Cabinet debate over gays in the military revealed

2015 Sydney Mardi Gras

Cabinet papers released today show that 25 years ago the Australian government was told that allowing gay and lesbian people to openly serve in the military would lead to enlisted defense force personnel being preyed upon by gay men.

Robert Ray who was Defence Minister at in the Keating government in the early 90’s, argued against allowing gay people to serve in the military.

“Protection from homosexual abuse is significant in situations where young and influential Service personnel are required to live in segregated, single-gender, barrack-style accommodation,’’ Senator Ray said in a Cabinet submission.

“The opportunity for abuse by homosexuals in these instances is, therefore, much greater than that by heterosexuals.’’

The Defence Minister’s position was backed by the senior officers in the Australian Defence Forces but was overruled in favour of a positive approach taken by then Attorney General Michael Duffy.

A formal ban on LGBT service personal was introduced in 1986, shortly after homosexuality was decriminalised in the ACT. The policy called for people who were revealed as being gay or lesbian to be terminated from their employment.

“Homosexual behaviour is not accepted or condoned in the Defence Force. The ADF policy on homosexuality is that when a member admits to or is proven to be involved in homosexual conduct, consideration is to be given to the termination of that member’s service.” the policy read.

In 1992 a new policy was introduced that stated, “The ADF has no concern with the sexual activities of its members provided they are not unlawful and are not contrary to or inconsistent with the inherent requirements of the ADF.”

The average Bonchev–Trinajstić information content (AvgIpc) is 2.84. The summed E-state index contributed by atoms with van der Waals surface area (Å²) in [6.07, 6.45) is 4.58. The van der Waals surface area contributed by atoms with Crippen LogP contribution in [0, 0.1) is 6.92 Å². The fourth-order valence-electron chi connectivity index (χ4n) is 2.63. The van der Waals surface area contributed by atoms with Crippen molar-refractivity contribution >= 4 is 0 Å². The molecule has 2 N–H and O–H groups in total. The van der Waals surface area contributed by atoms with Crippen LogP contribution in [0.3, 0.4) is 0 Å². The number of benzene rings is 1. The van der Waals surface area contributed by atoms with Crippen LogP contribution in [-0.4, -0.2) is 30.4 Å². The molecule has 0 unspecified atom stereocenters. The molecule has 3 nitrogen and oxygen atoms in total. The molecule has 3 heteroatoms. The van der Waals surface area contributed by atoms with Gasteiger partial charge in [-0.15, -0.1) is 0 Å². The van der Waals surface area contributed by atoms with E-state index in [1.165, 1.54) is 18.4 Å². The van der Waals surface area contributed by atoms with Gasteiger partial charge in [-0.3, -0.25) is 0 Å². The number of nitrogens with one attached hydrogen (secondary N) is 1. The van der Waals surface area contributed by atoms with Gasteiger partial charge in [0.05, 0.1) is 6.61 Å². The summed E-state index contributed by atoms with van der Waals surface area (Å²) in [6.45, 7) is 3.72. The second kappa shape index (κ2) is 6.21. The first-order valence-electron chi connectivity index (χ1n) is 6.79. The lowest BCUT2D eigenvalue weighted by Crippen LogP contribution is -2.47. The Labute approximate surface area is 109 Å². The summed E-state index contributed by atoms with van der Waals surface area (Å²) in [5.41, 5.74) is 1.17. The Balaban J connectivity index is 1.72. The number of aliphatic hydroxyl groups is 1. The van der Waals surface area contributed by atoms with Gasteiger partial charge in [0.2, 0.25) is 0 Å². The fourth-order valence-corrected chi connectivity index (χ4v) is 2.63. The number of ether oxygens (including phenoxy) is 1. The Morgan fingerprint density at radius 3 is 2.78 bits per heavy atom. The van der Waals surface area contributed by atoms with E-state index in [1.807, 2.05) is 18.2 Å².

The previous policy however was not rescinded, leading to the ADF having two opposing position statements. After the cabinet show down the 1986 policy was removed.

A cabinet note said the government could expect to have support from the gay community and social justice groups but would be criticised by veterans groups for the change in policy.

Shortly afterwards RSL National President Brigadier Alf Garland told the Sydney Morning Herald that his organisation believed that homosexuals were “sexual deviants who have a medical problem and should not be treated any differently to drug addicts”.

The gay community found an unexpected ally however in highly respected WWII prisoner-of-war Sir Ernest Edward ‘Weary’ Dunlop who told the the same newspaper there had always been homosexuals in the armed services.

“Don’t let us delude ourselves … It is a mistake if you start labeling people too hard,” he said.

The Keating government’s decision to allow gay and lesbian defence force personnel to serve openly put them a decade ahead of other countries including the United States and Great Britain who did not address the issue until 2011.

Today the Defence Forces proudly march in the Sydney Gay and Lesbian Mardi Gras, and the service has had many high profile gay, lesbian and transgender service people who have made a positive contribution to the armed forces.

Image: Sydney Gay and Lesbian Mardi Gras (provided).

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